In her first work of nonfiction, Rice (Christ the Lord: The Road to Cana, 2008, etc.) tells the story of her departure from, and return to, her Creator.
This spiritual autobiography focuses on the author’s youth in New Orleans and her reconciliation with Catholicism during the past decade. Growing up in the Crescent City during the ’40s and ’50s, Rice was surrounded by an entirely Catholic world in which she reveled. Drawn to church history, the lives of the saints and the beauty of the liturgy, she maintained an unquestioning faith and a deep desire to live a heroic life for God. Late in her teenage years, after her mother’s death from alcoholism, Rice moved with her father and sister to Dallas. The change in lifestyle was so complete, she remarks, that “we might as well have been entering America for the first time.” It wouldn’t be long before she began questioning everything she once believed, and by the time she graduated from college she was an atheist. That change, she now realizes, was prompted by her distaste for the rigid, restrictive Catholicism of the time (circa 1960): “I could not separate my personal relationship with God, and with Jesus Christ, from my relationship with the church.” After several years of bohemian existence in San Francisco, Rice hit it big in the literary world with her fiction about Lestat and his fellow vampires. Throughout the nearly four decades of her atheism, however, she longed for her lost faith. Collecting sculptures of saints and visiting holy sites across the world, she struggled with her desire to believe. Finally, in 1998, she reconciled herself to the Catholic Church and found that its character had altered greatly since her youth. In 2002, she made a further personal decision to commit her writing from then on to God.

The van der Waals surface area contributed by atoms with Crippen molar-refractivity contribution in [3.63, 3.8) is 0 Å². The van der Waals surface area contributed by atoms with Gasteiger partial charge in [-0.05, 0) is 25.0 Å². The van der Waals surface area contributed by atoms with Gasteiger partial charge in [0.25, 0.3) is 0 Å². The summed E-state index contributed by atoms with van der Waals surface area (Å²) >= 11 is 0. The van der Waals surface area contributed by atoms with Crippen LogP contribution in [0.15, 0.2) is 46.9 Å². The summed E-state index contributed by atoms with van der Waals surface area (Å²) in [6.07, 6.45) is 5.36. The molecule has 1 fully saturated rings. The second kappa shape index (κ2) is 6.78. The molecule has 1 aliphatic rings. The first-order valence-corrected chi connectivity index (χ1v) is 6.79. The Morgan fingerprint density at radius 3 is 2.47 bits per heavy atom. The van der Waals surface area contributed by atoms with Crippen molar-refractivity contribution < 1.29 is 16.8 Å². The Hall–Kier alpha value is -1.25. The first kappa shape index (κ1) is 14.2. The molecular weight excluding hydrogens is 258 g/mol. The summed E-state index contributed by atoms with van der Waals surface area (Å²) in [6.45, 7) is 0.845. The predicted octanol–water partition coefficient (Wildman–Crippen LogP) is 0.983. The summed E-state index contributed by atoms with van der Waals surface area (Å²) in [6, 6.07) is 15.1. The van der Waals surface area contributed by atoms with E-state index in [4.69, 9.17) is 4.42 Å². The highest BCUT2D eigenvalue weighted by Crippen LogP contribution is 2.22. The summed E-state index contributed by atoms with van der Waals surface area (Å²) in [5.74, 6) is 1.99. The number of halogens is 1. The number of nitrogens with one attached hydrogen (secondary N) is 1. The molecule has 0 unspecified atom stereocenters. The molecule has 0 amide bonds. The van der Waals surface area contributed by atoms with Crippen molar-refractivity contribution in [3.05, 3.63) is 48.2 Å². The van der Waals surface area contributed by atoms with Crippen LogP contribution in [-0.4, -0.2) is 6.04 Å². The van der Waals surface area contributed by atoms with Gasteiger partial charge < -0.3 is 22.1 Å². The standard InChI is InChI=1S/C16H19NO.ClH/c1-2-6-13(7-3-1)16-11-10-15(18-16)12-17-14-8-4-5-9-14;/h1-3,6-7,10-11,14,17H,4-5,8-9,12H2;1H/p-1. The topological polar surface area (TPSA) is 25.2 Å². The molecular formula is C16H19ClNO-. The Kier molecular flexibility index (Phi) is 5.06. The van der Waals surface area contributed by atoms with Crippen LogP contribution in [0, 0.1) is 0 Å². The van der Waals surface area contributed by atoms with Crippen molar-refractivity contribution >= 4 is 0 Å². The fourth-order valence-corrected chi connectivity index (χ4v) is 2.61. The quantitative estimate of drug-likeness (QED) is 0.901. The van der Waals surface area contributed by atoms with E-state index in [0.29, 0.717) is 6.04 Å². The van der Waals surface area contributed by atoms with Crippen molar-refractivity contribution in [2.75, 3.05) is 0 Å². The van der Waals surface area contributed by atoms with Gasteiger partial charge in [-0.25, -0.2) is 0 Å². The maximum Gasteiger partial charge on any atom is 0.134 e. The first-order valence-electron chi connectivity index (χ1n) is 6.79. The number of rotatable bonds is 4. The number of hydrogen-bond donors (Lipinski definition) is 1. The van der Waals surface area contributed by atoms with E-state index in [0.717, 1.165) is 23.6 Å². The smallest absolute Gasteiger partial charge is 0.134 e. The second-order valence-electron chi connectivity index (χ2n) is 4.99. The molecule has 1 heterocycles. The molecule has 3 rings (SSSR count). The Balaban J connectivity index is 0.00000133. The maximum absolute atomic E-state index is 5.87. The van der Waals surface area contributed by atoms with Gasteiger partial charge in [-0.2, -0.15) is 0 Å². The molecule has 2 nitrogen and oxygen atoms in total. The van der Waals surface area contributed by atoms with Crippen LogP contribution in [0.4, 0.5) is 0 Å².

Rice’s rather banal prose doesn’t do justice to the anguished content, but her story is honest and moving nonetheless.